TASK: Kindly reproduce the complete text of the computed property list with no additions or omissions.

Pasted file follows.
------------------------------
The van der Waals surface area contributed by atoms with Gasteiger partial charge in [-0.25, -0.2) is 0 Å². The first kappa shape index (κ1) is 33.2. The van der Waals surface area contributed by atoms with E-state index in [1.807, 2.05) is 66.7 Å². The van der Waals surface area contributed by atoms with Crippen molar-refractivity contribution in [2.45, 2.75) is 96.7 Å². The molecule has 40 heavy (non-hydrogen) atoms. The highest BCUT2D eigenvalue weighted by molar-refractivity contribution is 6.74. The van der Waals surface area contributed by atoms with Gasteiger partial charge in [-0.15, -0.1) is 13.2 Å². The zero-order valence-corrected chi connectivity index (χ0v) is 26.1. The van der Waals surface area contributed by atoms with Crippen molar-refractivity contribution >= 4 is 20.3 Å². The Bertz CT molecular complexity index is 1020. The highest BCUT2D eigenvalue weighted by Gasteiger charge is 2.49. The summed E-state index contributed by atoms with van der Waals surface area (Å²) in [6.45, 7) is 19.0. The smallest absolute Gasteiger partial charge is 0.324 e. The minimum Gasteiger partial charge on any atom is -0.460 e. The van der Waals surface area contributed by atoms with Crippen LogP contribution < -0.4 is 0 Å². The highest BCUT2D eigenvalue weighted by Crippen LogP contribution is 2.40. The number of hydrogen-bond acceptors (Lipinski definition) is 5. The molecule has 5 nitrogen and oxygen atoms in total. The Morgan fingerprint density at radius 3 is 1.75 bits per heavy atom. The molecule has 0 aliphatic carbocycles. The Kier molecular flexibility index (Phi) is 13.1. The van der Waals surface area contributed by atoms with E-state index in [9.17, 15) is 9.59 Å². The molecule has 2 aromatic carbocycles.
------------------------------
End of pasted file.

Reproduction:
The van der Waals surface area contributed by atoms with Gasteiger partial charge in [-0.25, -0.2) is 0 Å². The first kappa shape index (κ1) is 33.2. The van der Waals surface area contributed by atoms with E-state index in [1.807, 2.05) is 66.7 Å². The van der Waals surface area contributed by atoms with Crippen molar-refractivity contribution in [2.45, 2.75) is 96.7 Å². The molecule has 40 heavy (non-hydrogen) atoms. The highest BCUT2D eigenvalue weighted by molar-refractivity contribution is 6.74. The van der Waals surface area contributed by atoms with Gasteiger partial charge in [-0.15, -0.1) is 13.2 Å². The zero-order valence-corrected chi connectivity index (χ0v) is 26.1. The van der Waals surface area contributed by atoms with Crippen molar-refractivity contribution >= 4 is 20.3 Å². The Bertz CT molecular complexity index is 1020. The highest BCUT2D eigenvalue weighted by Gasteiger charge is 2.49. The summed E-state index contributed by atoms with van der Waals surface area (Å²) in [6.45, 7) is 19.0. The smallest absolute Gasteiger partial charge is 0.324 e. The minimum Gasteiger partial charge on any atom is -0.460 e. The van der Waals surface area contributed by atoms with Crippen LogP contribution < -0.4 is 0 Å². The highest BCUT2D eigenvalue weighted by Crippen LogP contribution is 2.40. The number of hydrogen-bond acceptors (Lipinski definition) is 5. The molecule has 5 nitrogen and oxygen atoms in total. The Morgan fingerprint density at radius 3 is 1.75 bits per heavy atom. The molecule has 0 aliphatic carbocycles. The Kier molecular flexibility index (Phi) is 13.1. The van der Waals surface area contributed by atoms with E-state index in [9.17, 15) is 9.59 Å². The molecule has 2 aromatic carbocycles.